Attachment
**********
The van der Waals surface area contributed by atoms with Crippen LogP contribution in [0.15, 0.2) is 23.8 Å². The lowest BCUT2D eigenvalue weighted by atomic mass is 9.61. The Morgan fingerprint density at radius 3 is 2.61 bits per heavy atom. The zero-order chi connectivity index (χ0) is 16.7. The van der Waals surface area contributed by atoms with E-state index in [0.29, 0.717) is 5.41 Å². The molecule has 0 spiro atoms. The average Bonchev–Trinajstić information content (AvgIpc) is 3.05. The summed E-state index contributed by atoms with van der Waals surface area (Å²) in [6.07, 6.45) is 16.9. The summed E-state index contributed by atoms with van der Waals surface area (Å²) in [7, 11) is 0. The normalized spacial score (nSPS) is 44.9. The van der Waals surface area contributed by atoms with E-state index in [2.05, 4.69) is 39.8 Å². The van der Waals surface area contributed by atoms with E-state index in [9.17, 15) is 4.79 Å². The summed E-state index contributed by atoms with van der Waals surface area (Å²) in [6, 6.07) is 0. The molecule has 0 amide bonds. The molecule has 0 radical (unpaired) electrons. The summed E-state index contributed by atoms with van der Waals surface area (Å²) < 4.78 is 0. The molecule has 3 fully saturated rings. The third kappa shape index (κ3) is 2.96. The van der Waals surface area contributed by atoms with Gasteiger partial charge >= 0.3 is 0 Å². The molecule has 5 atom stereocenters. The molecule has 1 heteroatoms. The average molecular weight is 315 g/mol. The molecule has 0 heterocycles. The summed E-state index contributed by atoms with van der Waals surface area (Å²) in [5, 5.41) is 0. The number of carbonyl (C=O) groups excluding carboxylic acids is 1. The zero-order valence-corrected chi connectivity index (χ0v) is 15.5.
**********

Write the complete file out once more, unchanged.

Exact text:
The van der Waals surface area contributed by atoms with Crippen LogP contribution in [0.15, 0.2) is 23.8 Å². The lowest BCUT2D eigenvalue weighted by atomic mass is 9.61. The Morgan fingerprint density at radius 3 is 2.61 bits per heavy atom. The zero-order chi connectivity index (χ0) is 16.7. The van der Waals surface area contributed by atoms with E-state index in [0.29, 0.717) is 5.41 Å². The molecule has 0 spiro atoms. The average Bonchev–Trinajstić information content (AvgIpc) is 3.05. The summed E-state index contributed by atoms with van der Waals surface area (Å²) in [6.07, 6.45) is 16.9. The summed E-state index contributed by atoms with van der Waals surface area (Å²) in [7, 11) is 0. The normalized spacial score (nSPS) is 44.9. The van der Waals surface area contributed by atoms with E-state index in [2.05, 4.69) is 39.8 Å². The van der Waals surface area contributed by atoms with E-state index in [9.17, 15) is 4.79 Å². The summed E-state index contributed by atoms with van der Waals surface area (Å²) in [6, 6.07) is 0. The molecule has 0 amide bonds. The molecule has 0 radical (unpaired) electrons. The summed E-state index contributed by atoms with van der Waals surface area (Å²) < 4.78 is 0. The molecule has 3 fully saturated rings. The third kappa shape index (κ3) is 2.96. The van der Waals surface area contributed by atoms with Gasteiger partial charge >= 0.3 is 0 Å². The molecule has 5 atom stereocenters. The molecule has 1 heteroatoms. The average molecular weight is 315 g/mol. The molecule has 0 heterocycles. The summed E-state index contributed by atoms with van der Waals surface area (Å²) in [5, 5.41) is 0. The number of carbonyl (C=O) groups excluding carboxylic acids is 1. The zero-order valence-corrected chi connectivity index (χ0v) is 15.5.